|Updated: 1/05/2012 4:18 am
||Published: 1/04/2012 8:20 pm
PINE BLUFF, AR - Pine Bluff is looking for ways to combat crime and considering a high-tech tool called ShotSpotter. It helps police catch criminals seconds after a gun shot is fired. The City of Pine Bluff has been looking into implementing ShotSpotter for years, but the technology is expensive. Even though the benefits to the community would be less crime in the city, it's just not in the budget right now.
Phil Dailly is the ShotSpotter Regional Director and presented all the benefits of the crime fighting tool at the Pine Bluff Public Safety meeting Wednesday night. He says ShotSpotter shortens response time, curbs gun violence, and is more accurate at relaying scene information than a 911 caller. "Only about 20-25% of gun fire is actually reported through 911, so right off the bat you're going to be able to see 100% of the gun fire activity in the coverage area."
When a gun fires, ShotSpotter sensors detect it and send location directions to police within seconds. Currently more than 65 cities are using it. Another benefit of ShotSpotter, Dailly says, is it builds trust in the community. People know within a second of a gun shot police can be on the scene to respond. That intimidates criminals. The system can be tweaked to cover just one particular area in a neighborhood or expanded to the entire city.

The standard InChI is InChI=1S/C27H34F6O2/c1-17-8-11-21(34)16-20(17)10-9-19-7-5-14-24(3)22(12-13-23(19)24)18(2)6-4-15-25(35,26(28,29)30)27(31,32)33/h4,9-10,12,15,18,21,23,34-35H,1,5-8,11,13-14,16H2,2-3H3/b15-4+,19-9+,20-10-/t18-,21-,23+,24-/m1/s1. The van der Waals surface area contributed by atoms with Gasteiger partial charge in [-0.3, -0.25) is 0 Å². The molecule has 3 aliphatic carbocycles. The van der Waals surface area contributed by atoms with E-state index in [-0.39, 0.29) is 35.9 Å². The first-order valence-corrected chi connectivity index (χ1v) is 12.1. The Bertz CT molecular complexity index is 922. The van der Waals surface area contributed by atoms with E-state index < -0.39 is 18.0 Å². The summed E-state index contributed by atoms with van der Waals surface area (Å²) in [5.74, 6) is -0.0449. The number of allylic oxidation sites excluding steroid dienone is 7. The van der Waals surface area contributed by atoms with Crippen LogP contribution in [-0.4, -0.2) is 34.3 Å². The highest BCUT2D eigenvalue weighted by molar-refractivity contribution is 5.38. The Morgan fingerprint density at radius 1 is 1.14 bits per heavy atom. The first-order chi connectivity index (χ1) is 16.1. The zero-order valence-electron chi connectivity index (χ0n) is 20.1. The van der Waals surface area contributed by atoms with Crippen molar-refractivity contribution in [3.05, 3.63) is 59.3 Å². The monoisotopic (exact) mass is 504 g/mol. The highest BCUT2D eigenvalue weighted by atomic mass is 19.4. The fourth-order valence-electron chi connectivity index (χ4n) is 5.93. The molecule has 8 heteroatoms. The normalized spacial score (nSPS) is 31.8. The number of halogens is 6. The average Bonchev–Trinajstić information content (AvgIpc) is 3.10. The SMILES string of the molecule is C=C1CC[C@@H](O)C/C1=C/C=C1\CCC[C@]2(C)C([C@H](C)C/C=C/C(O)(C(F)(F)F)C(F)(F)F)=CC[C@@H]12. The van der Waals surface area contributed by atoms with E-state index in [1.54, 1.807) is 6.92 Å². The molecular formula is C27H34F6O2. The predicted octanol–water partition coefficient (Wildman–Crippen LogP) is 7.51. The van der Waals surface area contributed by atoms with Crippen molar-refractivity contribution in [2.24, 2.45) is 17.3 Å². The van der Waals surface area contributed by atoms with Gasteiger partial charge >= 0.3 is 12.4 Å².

John James is a volunteer with the community organization Taking Back Pine Bluff and says anything is worth pursuing if it helps stop the violence in the city. "I think it's a great technology if we can afford it. We have to hit crime and violence from every angle. If we can use technology, people on the ground, police force and the community working together we can hit crime at every angle."
Dailly says Pine Bluff could effectively be monitored with 3 to 5 square miles equipped with Shot Spotter. That would cost the city between $120,000 and $200,000 per year to utilize the technology.
Captain Gregory Shapiro with the Pine Bluff Police Department says it's just not in the budget. "Our budget for 2012 has already been established and it's not approved for 2012. It wasn't even on the agenda to be approved for 2012 in our police budget. We would have to try to get it for 2013, get a grant for it, or another option would be private contributors."
While the cost may sound prohibitive, Dailly wants to put it into perspective. Citing research done by the Rand Corporation, Dailly says a single homicide can cost a city like Pine Bluff more than a half million dollars.
The next step now is trying to figure out how to come up with the funding. Some possibilities to get this technology could come through Homeland Security, the Department of Justice, grants, and even the Housing Authority. However, Pine Bluff Police aren't hopeful unless a wealthy philanthropist steps forward. Until then police and the people of Pine Bluff will remain the only shot spotters.